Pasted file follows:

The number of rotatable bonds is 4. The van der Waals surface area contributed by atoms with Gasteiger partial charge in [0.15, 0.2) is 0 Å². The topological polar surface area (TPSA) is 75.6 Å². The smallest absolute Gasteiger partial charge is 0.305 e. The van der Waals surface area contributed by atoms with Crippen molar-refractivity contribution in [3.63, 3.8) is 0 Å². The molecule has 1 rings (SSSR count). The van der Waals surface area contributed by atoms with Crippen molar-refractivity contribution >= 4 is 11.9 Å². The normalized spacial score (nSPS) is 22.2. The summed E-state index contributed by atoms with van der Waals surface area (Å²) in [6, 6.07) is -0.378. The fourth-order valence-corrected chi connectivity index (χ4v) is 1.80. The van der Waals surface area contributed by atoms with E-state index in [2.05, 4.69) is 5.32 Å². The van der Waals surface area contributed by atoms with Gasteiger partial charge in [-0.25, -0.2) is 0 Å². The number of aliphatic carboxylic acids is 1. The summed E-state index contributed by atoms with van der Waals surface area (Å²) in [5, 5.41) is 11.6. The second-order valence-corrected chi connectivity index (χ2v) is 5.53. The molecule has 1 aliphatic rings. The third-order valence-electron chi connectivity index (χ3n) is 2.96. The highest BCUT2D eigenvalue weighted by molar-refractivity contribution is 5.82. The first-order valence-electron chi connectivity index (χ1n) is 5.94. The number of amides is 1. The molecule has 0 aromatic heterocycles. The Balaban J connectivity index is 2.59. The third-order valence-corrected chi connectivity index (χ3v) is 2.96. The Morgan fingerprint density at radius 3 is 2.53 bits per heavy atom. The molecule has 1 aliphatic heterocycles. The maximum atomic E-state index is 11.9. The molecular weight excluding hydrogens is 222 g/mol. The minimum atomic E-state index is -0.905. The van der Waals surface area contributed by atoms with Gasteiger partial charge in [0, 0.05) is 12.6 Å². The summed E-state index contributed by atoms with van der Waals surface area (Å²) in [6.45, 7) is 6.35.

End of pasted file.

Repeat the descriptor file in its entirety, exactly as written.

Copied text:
The number of rotatable bonds is 4. The van der Waals surface area contributed by atoms with Gasteiger partial charge in [0.15, 0.2) is 0 Å². The topological polar surface area (TPSA) is 75.6 Å². The smallest absolute Gasteiger partial charge is 0.305 e. The van der Waals surface area contributed by atoms with Crippen molar-refractivity contribution in [3.63, 3.8) is 0 Å². The molecule has 1 rings (SSSR count). The van der Waals surface area contributed by atoms with Crippen molar-refractivity contribution >= 4 is 11.9 Å². The normalized spacial score (nSPS) is 22.2. The summed E-state index contributed by atoms with van der Waals surface area (Å²) in [6, 6.07) is -0.378. The fourth-order valence-corrected chi connectivity index (χ4v) is 1.80. The van der Waals surface area contributed by atoms with E-state index in [2.05, 4.69) is 5.32 Å². The van der Waals surface area contributed by atoms with Gasteiger partial charge in [-0.25, -0.2) is 0 Å². The number of aliphatic carboxylic acids is 1. The summed E-state index contributed by atoms with van der Waals surface area (Å²) in [5, 5.41) is 11.6. The second-order valence-corrected chi connectivity index (χ2v) is 5.53. The molecule has 1 aliphatic rings. The third-order valence-electron chi connectivity index (χ3n) is 2.96. The highest BCUT2D eigenvalue weighted by molar-refractivity contribution is 5.82. The first-order valence-electron chi connectivity index (χ1n) is 5.94. The number of amides is 1. The molecule has 0 aromatic heterocycles. The Balaban J connectivity index is 2.59. The third-order valence-corrected chi connectivity index (χ3v) is 2.96. The Morgan fingerprint density at radius 3 is 2.53 bits per heavy atom. The molecule has 1 aliphatic heterocycles. The maximum atomic E-state index is 11.9. The molecular weight excluding hydrogens is 222 g/mol. The minimum atomic E-state index is -0.905. The van der Waals surface area contributed by atoms with Gasteiger partial charge in [0, 0.05) is 12.6 Å². The summed E-state index contributed by atoms with van der Waals surface area (Å²) in [6.45, 7) is 6.35.